- Agostino Spinola (May 3, 1527) – Cardinal-Priest of S. Apollinare; Camerlengo of the Holy Roman Church; Administrator of Savona
- Marino Grimani (May 3, 1527) – Cardinal-Priest of S. Marcello; Administrator of Ceneda, Concordia and Città di Castello
- Antonio Sanseverino, O.S.Io.Hieros. (November 21, 1527) – Cardinal-Priest of S. Maria in Trastevere; Archbishop of Taranto; Cardinal-protector of the Order of Capuchins
- Gianvincenzo Carafa (November 21, 1527) – Cardinal-Priest of S. Pudenziana; Administrator of Anglona
- Andrea Matteo Palmieri (November 21, 1527) – Cardinal-Priest of S. Clemente; Administrator of Lucera; Camerlengo of the Sacred College of Cardinals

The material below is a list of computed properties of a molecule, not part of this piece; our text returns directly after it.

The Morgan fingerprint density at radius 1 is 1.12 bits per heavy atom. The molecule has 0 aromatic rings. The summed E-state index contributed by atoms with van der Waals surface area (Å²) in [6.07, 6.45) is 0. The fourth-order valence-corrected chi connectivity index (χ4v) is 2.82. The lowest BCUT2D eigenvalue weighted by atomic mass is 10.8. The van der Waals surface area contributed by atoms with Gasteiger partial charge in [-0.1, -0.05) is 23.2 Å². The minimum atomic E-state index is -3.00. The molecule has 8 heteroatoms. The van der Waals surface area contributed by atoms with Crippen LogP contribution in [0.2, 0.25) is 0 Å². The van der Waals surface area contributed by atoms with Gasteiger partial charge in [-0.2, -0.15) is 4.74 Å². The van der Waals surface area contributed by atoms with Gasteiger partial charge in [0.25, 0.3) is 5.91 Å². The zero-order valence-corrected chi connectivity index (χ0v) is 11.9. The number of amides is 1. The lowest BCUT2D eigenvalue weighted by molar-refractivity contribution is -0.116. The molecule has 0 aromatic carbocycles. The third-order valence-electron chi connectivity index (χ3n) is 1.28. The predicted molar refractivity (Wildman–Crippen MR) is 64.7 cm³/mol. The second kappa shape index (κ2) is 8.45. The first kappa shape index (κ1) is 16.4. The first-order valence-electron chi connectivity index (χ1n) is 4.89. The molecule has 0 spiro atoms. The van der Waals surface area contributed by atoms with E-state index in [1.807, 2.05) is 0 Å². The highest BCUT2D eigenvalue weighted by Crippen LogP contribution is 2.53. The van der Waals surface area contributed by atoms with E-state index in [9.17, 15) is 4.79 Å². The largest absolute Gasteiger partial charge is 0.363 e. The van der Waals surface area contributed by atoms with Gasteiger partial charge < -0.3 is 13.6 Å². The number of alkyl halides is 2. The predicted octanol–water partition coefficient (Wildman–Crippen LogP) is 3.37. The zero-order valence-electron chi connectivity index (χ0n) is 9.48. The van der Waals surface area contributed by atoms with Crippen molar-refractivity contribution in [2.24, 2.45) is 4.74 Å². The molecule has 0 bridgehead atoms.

- Francisco Quiñones (December 7, 1527) – Cardinal-Priest of S. Croce in Gerusalemme; Governor of Veroli and Campagna
- Ippolito de' Medici (January 10, 1529) – Cardinal-Priest of S. Lorenzo in Damaso; Vice-Chancellor of the Holy Roman Church; Archbishop of Avignon; Administrator of Monreale and Lecce; Legate in Marche
- François de Tournon (March 9, 1530) – Cardinal-Priest of SS. Marcellino e Pietro; Archbishop of Bourges
- Bernhard von Cles (March 9, 1530) – Cardinal-Priest of S. Stefano al Monte Celio; Bishop of Trent; president of the Imperial Secret Council
- Antonio Pucci (September 22, 1531) – Cardinal-Priest of SS. IV Coronati; Grand penitentiary; Bishop of Pistoia and Vannes; Cardinal-protector of Poland and Portugal
- Esteban Gabriel Merino (February 21, 1533) – Cardinal-Priest of SS. Giovanni e Paolo; Patriarch of the West Indies; Bishop of Jaén
- Philippe de la Chambre, O.S.B. (November 7, 1533) – Cardinal-Priest of SS. Martino ai Monti